Y Kobayashi

St. Marianna University School of Medicine, Kawasaki Si, Kanagawa, Japan

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Publications (3)4.68 Total impact

  • Y Kobayashi · K Kiguchi · B Ishizuka ·

    International Journal of Gynecology & Obstetrics 02/2006; 92(1):81-2. DOI:10.1016/j.ijgo.2005.07.018 · 1.54 Impact Factor
  • Y Fukada · A Amemiya · K Kohno · R Sunami · Y Kobayashi · K Hoshi ·
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    ABSTRACT: This study was designed to correlate fetuses in a normal prenatal population who exhibited transient nuchal translucency (NT) with both prenatal course and pregnancy outcome. The fetuses with abnormal NT were followed by ultrasonography at 1-2-week intervals during their prenatal course. Fetuses with NT who exhibited no detectable congenital malformations were defined as the NTO group; fetuses with abnormal NT and structural malformations but no chromosomal abnormalities were placed in the SM group; and fetuses with abnormal NT, structural malformations, and chromosomal abnormalities were categorized as the CA group. The groups were compared by: maternal age, weeks of gestation by ultrasound and the NT value at the initial exam, the maximum NT value, and the duration of abnormal NT. During the study period, 92 fetuses with abnormal NT were found, monochorionic twins excluded. Of the 92 fetuses, 80 were in the NTO group, 10 were in the SM group, and two were in the CA group. The maternal age and the gestational weeks at the initial diagnosis were not significantly different in the NTO and the SM groups. However, the NT value at the initial diagnosis, maximum NT value, and the duration of abnormal NT were significantly greater in the SM group than those values in the NTO group. Fetuses with transient nuchal translucency commonly had structural malformations, particularly fetuses with significant and large persistent NT.
    International Journal of Gynecology & Obstetrics 01/2003; 79(3):225-8. DOI:10.1016/S0020-7292(02)00251-5 · 1.54 Impact Factor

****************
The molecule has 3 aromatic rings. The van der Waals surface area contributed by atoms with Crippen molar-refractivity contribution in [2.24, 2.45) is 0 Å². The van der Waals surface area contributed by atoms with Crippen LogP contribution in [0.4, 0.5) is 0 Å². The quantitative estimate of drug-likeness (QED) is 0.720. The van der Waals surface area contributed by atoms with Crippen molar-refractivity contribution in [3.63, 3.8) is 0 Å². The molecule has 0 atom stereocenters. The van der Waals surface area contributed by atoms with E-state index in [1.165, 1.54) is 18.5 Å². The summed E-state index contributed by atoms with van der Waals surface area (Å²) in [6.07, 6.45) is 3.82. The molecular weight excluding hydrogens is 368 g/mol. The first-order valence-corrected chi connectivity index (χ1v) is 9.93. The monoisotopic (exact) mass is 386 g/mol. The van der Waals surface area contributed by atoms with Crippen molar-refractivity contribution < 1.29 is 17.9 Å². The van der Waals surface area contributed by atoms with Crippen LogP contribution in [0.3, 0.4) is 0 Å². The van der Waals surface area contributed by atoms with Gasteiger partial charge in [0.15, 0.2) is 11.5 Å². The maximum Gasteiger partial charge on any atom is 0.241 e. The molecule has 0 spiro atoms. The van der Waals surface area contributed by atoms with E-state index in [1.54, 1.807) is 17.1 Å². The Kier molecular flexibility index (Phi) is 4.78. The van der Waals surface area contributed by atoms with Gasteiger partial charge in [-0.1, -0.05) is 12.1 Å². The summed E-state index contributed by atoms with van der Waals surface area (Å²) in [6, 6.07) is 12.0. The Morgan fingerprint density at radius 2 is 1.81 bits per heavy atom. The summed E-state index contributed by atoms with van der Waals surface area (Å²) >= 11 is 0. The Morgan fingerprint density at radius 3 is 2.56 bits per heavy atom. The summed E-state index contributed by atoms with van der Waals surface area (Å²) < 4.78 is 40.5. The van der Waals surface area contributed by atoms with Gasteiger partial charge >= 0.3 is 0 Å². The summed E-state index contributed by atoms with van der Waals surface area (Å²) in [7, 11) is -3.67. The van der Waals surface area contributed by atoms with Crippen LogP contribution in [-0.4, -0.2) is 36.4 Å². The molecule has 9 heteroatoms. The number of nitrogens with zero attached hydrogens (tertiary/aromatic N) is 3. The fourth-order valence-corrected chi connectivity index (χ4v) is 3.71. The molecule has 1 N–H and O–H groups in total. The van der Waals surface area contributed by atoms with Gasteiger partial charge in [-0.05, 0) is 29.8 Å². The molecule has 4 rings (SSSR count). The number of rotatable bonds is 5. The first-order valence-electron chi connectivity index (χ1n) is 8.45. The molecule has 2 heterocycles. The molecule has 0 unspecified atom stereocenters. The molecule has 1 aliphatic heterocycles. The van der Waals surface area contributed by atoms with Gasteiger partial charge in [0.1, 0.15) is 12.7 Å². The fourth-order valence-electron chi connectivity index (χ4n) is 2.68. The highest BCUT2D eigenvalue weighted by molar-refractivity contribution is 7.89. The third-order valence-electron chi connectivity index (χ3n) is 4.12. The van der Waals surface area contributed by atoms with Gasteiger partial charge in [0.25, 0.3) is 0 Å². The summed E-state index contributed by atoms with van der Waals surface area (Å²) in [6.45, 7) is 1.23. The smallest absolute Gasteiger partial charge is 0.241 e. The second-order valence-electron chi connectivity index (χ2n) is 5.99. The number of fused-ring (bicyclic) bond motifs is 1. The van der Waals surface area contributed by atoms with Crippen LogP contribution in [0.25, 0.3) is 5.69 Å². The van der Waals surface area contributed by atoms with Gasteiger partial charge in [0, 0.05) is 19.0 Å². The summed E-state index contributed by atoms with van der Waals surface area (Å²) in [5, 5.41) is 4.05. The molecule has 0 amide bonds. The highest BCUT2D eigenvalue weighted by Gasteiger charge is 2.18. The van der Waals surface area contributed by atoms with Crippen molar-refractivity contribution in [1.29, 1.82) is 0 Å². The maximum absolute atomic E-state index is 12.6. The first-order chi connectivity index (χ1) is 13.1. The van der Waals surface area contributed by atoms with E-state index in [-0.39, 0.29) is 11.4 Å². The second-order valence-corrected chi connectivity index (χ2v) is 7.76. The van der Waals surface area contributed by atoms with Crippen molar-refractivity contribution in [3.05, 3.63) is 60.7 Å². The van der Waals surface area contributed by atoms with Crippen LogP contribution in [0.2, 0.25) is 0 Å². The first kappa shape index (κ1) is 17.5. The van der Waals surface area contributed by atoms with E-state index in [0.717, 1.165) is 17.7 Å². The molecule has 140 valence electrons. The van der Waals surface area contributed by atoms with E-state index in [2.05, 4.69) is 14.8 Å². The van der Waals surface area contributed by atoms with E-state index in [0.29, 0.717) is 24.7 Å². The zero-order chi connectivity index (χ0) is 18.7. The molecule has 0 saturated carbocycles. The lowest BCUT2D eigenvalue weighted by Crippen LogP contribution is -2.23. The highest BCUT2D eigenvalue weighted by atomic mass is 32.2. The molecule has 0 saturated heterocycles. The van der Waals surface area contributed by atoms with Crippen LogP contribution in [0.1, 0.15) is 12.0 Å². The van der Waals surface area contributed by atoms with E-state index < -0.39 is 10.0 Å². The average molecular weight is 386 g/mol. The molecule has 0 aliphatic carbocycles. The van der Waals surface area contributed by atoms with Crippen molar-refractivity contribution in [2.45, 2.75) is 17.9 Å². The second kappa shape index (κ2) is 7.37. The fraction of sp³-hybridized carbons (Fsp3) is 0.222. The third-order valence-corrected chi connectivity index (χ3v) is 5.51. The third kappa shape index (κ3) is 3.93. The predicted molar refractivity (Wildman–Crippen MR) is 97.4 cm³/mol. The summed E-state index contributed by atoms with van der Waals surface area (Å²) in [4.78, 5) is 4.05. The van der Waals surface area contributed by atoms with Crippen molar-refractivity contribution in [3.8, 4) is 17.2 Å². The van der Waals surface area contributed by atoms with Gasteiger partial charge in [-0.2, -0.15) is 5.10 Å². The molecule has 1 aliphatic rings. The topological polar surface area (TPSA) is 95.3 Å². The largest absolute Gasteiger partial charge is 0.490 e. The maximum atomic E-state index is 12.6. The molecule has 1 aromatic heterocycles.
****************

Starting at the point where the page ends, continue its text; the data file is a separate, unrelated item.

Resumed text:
• B Ishizuka · Y Kuribayashi · Y Kobayashi · N Hamada · Y Abe · A Amemiya · T Aoki · T Satoh ·
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    ABSTRACT: To compare the intensity of stress responses caused by laparoscopy combined with CO2 insufflation (CI) with those caused by mechanical elevation of the abdominal wall (MEA). Prospective study (Canadian Task Force classification I). Tertiary care university hospital. Thirty-one women. Intervention. Laparoscopy, 16 with CI and 15 with MEA. Circulating levels of norepinephrine, epinephrine, cortisol, and interleukin (IL)-6 were compared in the two groups. Arterial partial pressure of CO2 (PaCO2) did not increase during laparoscopy by either method. Plasma norepinephrine and epinephrine levels increased after extubation in the MEA group but not in the CI group. Circulating cortisol levels in both groups increased during laparoscopy; mean intraoperative levels were higher in the CI group. Serum IL-6 levels increased after extubation in the MEA but not the CI group. Mean heart rate increased during laparoscopy in both groups, whereas blood pressure increased only in the CI group. More patients in the MEA group required postoperative analgesia. Laparoscopy with MEA caused more pronounced adrenosympathetic and cytokine responses than that with CI when PaCO2 was maintained within the range of normocapnia.
    The Journal of the American Association of Gynecologic Laparoscopists 09/2000; 7(3):363-71. DOI:10.1016/S1074-3804(05)60480-X · 1.61 Impact Factor

Publication Stats

22 Citations
4.68 Total Impact Points


  • 2000-2006
    • St. Marianna University School of Medicine
      • Department of Obstetrics and Gynecology
      Kawasaki Si, Kanagawa, Japan

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